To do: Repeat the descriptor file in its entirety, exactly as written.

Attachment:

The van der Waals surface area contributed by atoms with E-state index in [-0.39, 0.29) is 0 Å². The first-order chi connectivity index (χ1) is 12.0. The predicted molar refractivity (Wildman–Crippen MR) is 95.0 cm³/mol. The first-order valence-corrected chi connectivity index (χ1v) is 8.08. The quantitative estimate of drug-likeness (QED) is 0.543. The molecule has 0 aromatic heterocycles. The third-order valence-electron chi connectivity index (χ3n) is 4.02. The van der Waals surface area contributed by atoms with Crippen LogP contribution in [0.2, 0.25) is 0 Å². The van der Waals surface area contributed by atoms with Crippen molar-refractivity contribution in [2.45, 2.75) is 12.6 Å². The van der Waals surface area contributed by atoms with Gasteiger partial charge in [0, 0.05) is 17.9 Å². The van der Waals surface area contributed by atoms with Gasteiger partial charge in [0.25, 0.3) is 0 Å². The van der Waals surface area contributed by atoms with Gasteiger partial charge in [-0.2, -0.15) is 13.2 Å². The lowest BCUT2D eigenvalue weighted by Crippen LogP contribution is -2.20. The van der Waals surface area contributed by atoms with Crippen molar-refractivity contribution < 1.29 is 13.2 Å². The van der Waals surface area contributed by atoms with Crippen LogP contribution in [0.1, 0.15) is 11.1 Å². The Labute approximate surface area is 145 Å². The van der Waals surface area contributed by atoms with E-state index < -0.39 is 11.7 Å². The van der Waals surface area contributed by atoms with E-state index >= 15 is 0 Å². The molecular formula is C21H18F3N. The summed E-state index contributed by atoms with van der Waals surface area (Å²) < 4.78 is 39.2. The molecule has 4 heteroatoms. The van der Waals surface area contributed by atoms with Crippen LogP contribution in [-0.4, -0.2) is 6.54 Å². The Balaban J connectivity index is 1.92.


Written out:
The van der Waals surface area contributed by atoms with E-state index in [-0.39, 0.29) is 0 Å². The first-order chi connectivity index (χ1) is 12.0. The predicted molar refractivity (Wildman–Crippen MR) is 95.0 cm³/mol. The first-order valence-corrected chi connectivity index (χ1v) is 8.08. The quantitative estimate of drug-likeness (QED) is 0.543. The molecule has 0 aromatic heterocycles. The third-order valence-electron chi connectivity index (χ3n) is 4.02. The van der Waals surface area contributed by atoms with Crippen LogP contribution in [0.2, 0.25) is 0 Å². The van der Waals surface area contributed by atoms with Crippen molar-refractivity contribution in [2.45, 2.75) is 12.6 Å². The van der Waals surface area contributed by atoms with Gasteiger partial charge in [0, 0.05) is 17.9 Å². The van der Waals surface area contributed by atoms with Gasteiger partial charge in [0.25, 0.3) is 0 Å². The van der Waals surface area contributed by atoms with Gasteiger partial charge in [-0.2, -0.15) is 13.2 Å². The lowest BCUT2D eigenvalue weighted by Crippen LogP contribution is -2.20. The van der Waals surface area contributed by atoms with Crippen molar-refractivity contribution < 1.29 is 13.2 Å². The van der Waals surface area contributed by atoms with Crippen LogP contribution in [0.1, 0.15) is 11.1 Å². The Labute approximate surface area is 145 Å². The van der Waals surface area contributed by atoms with E-state index < -0.39 is 11.7 Å². The van der Waals surface area contributed by atoms with E-state index >= 15 is 0 Å². The molecular formula is C21H18F3N. The summed E-state index contributed by atoms with van der Waals surface area (Å²) < 4.78 is 39.2. The molecule has 4 heteroatoms. The van der Waals surface area contributed by atoms with Crippen LogP contribution in [-0.4, -0.2) is 6.54 Å². The Balaban J connectivity index is 1.92.